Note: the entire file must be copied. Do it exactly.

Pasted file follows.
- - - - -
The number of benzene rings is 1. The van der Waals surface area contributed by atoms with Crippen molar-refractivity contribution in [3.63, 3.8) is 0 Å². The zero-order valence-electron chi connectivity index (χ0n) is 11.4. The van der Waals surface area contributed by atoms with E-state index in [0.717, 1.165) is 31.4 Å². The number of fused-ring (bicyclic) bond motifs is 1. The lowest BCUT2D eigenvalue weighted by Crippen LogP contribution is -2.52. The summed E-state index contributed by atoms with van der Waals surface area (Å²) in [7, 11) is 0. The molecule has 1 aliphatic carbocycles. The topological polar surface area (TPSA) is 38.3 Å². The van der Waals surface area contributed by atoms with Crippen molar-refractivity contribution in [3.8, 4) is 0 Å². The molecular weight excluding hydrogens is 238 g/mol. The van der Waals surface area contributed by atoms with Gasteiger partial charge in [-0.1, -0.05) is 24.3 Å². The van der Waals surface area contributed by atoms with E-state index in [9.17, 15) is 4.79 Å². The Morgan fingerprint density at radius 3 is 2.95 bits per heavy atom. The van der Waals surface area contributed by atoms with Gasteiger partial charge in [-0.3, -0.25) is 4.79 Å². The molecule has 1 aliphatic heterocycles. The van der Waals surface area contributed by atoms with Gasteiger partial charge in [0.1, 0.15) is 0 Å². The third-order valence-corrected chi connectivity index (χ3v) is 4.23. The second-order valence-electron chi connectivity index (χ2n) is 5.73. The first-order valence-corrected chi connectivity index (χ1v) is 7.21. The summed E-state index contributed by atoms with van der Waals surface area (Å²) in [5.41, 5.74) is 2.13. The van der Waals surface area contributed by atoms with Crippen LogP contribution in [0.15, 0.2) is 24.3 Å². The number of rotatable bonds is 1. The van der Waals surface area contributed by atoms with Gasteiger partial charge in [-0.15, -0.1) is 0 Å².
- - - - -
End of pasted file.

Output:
The number of benzene rings is 1. The van der Waals surface area contributed by atoms with Crippen molar-refractivity contribution in [3.63, 3.8) is 0 Å². The zero-order valence-electron chi connectivity index (χ0n) is 11.4. The van der Waals surface area contributed by atoms with E-state index in [0.717, 1.165) is 31.4 Å². The number of fused-ring (bicyclic) bond motifs is 1. The lowest BCUT2D eigenvalue weighted by Crippen LogP contribution is -2.52. The summed E-state index contributed by atoms with van der Waals surface area (Å²) in [7, 11) is 0. The molecule has 1 aliphatic carbocycles. The topological polar surface area (TPSA) is 38.3 Å². The van der Waals surface area contributed by atoms with Crippen molar-refractivity contribution in [3.8, 4) is 0 Å². The molecular weight excluding hydrogens is 238 g/mol. The van der Waals surface area contributed by atoms with Gasteiger partial charge in [-0.1, -0.05) is 24.3 Å². The van der Waals surface area contributed by atoms with E-state index in [9.17, 15) is 4.79 Å². The Morgan fingerprint density at radius 3 is 2.95 bits per heavy atom. The van der Waals surface area contributed by atoms with Gasteiger partial charge in [-0.3, -0.25) is 4.79 Å². The molecule has 1 aliphatic heterocycles. The van der Waals surface area contributed by atoms with Gasteiger partial charge in [0.1, 0.15) is 0 Å². The third-order valence-corrected chi connectivity index (χ3v) is 4.23. The second-order valence-electron chi connectivity index (χ2n) is 5.73. The first-order valence-corrected chi connectivity index (χ1v) is 7.21. The summed E-state index contributed by atoms with van der Waals surface area (Å²) in [5.41, 5.74) is 2.13. The van der Waals surface area contributed by atoms with Crippen LogP contribution in [0.15, 0.2) is 24.3 Å². The number of rotatable bonds is 1. The van der Waals surface area contributed by atoms with Gasteiger partial charge in [-0.15, -0.1) is 0 Å².